Dinner at 125mph

Though I have eaten on trains before, on a recent journey from London to Edinburgh was the first time I have been served a proper chef cooked dinner on a train. 

Most of my train travel is with GWR in and around Bristol and into London. Catering on those trains is either non-existent, or through a trolley service. 

Back in the day when GWR was First Great Western, and they used the classic HST trains to London, I do remember that you could get a cooked breakfast from the buffet car, but that was back in 2007.

LNER essentially use the same Hitachi trains that GWR use but do make more use of the onboard kitchens. Some services provide hot food, but on the odd service you get the chef, who will cook you a meal.

When I was travelling the chef cooked meal was gammon, mash and savoy cabbage with a cider sauce.

This was gammon steak from Taste Tradition served with chive mashed potatoes, savoy cabbage and a creamy cider sauce. 

When you consider this was prepared at 125mph and served on a train, it was a nice meal. The gammon was gammon, but it was tender and not too salty. I liked the mash and the cabbage. The cider sauce was okay, but to be honest I couldn’t taste much cider.

This certainly isn’t a meal I would order in a pub or a restaurant, but as the only real option on a late (but fast) train to Edinburgh from London, it was nice to have a proper plate of food instead of a sandwich and a packet of crisps.

I was going to have dessert, the vanilla sponge with raspberry jam centre served with custard. However, they ran out before I could have some, so I never got to try that.

Time for Korean Fried Cauliflower

We went out at lunchtime, myself and a colleague had planned on going to the vegan pasta place by Queens Square, however I had forgotten that the Redcliffe Bridge was closed as they repaired it. So it would have been a a somewhat long detour to get there. Instead, we headed to St Nicholas Market and after looking at what was available, he and I went with the Korean Fried Cauliflower from Daily Noodles by Larkin Cen.

market stall

I had mine with rice and Green Thai sauce, he had his with noodles and katsu sauce.

We took our food back to the office to eat it.

The cauliflower was nice and the batter was crispy. The sauced had soaked through into the rice. It would have been nice to have the sauce on the side, so the cauliflower could be dipped into it. Even so, it was a nice dish of food.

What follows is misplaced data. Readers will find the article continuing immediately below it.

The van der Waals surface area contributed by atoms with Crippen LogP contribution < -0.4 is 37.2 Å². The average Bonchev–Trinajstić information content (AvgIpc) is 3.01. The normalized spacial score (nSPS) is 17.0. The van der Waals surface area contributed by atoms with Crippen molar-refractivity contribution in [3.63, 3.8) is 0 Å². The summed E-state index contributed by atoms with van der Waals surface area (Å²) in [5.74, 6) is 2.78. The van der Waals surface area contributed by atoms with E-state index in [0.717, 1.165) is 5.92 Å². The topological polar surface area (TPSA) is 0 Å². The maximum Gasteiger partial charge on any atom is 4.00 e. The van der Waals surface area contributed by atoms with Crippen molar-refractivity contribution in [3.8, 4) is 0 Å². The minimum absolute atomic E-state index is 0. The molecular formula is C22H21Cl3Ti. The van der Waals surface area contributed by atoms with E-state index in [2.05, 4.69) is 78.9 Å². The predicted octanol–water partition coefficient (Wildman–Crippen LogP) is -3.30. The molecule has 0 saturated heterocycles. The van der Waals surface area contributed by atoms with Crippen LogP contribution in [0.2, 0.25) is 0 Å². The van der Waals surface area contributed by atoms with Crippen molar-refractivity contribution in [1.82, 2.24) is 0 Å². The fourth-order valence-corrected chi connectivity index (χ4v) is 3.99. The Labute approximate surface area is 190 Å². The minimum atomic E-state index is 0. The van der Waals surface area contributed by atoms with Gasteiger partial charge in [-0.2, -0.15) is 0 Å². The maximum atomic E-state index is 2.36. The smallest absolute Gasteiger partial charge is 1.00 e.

Daily Noodles use to be called Woky Ko and I have had chicken from them before. I did say back then:

The chicken was nice and crispy, the sauce was quite tasty. I did enjoy the dish, but I don’t think it would be something I would have again.

String Fries

We had peeled too many potatoes for dinner, well we had peeled enough, then at the last minute one member of the household, who shall remain nameless, let us know they weren’t going to be in for dinner!

I had an idea on what to do with the spare potatoes.

A year or so ago, I bought a spiralizer from ProCook. I have used it lot when making salads, it works well with carrots and cucumber.

I decided I would spiralize the potatoes. The spiralizer worked a treat and I had a load of spiralized potatoes, well strings of potato.

I let them dry for a while before deep frying them in sunflower oil. I realised I was a bit short on oil, so I had to toss and turn them quite often. 

I drained them on kitchen towel, before adding some sea salt.

They were a really nice garnish, adding a crunchy and saltiness.

I have had skinny fries before, from GBK, but what I cooked wasn’t skinny fries, more deep fried strings of potato.

Get a spiralizer from Amazon.

Minibar Economics

I was in Norwich for a workshop and staying at The Georgian Townhouse on Unthank Road close to the city centre. This is a really nice hotel, my room had a Nespresso machine and a small Smeg fridge.

There was also a minibar with soft drinks, beers, wines, and snacks. The minibar was also quite expensive, so I didn’t have anything from there. I appreciate that the minbar could be a nice little earner for the hotel, but I wonder how inelastic the demand is for stuff from the minibar. 

As an economist, inelastic demand means simplistically that if you raise the price of an item, then though the demand for that item falls, the result is that you in fact get an increase in revenue.

With an elastic demand, when you raise the price, demand falls by a greater proportion, as a result you get a fall in revenue.

Generally the elasticity of a product is dependent on the availability or closeness of substitutes. So in a hotel room you can either have something from the minibar or not have something. You could pop down to the bar, or even out to a shop, but that requires effort. There is the fact that there is probably a point in time when you want something from the minibar, and you really want it, so much so you need it. Then you are probably more willing to pay extra. Then there is the urgency, if you want something, but are willing to wait, or you know you are going to want it later, then the time you have will make it easier to find and source substitutes. So buying something on the way to the hotel, rather than waiting until you are at the hotel.

So as the demand for drinks and snacks in a hotel room, is very likely to be inelastic for most people staying in a hotel room, then it makes economic sense to price accordingly.

I think I would probably buy stuff from the minibar if it was more realistically priced. As it was, most times I buy snacks and stuff from the supermarket before I travel, or pop to a local shop. In city centres now there is also a wealth of small branches of the major supermarkets with longer opening hours, again providing more accessible alternatives.

One other factor that probably needs to be taken into account is the growth of online delivery services such as Uber Eats or Deliveroo that allow you to buy groceries and have them delivered, I wonder if that has an impact. I certainly have seen people have food delivered to their hotel from Uber Eats or Deliveroo. 

Maybe it is time for hotels to think about their minibar and minibar pricing. Though I should also point out that in many hotels I now stay in, they don’t even have a minibar anymore.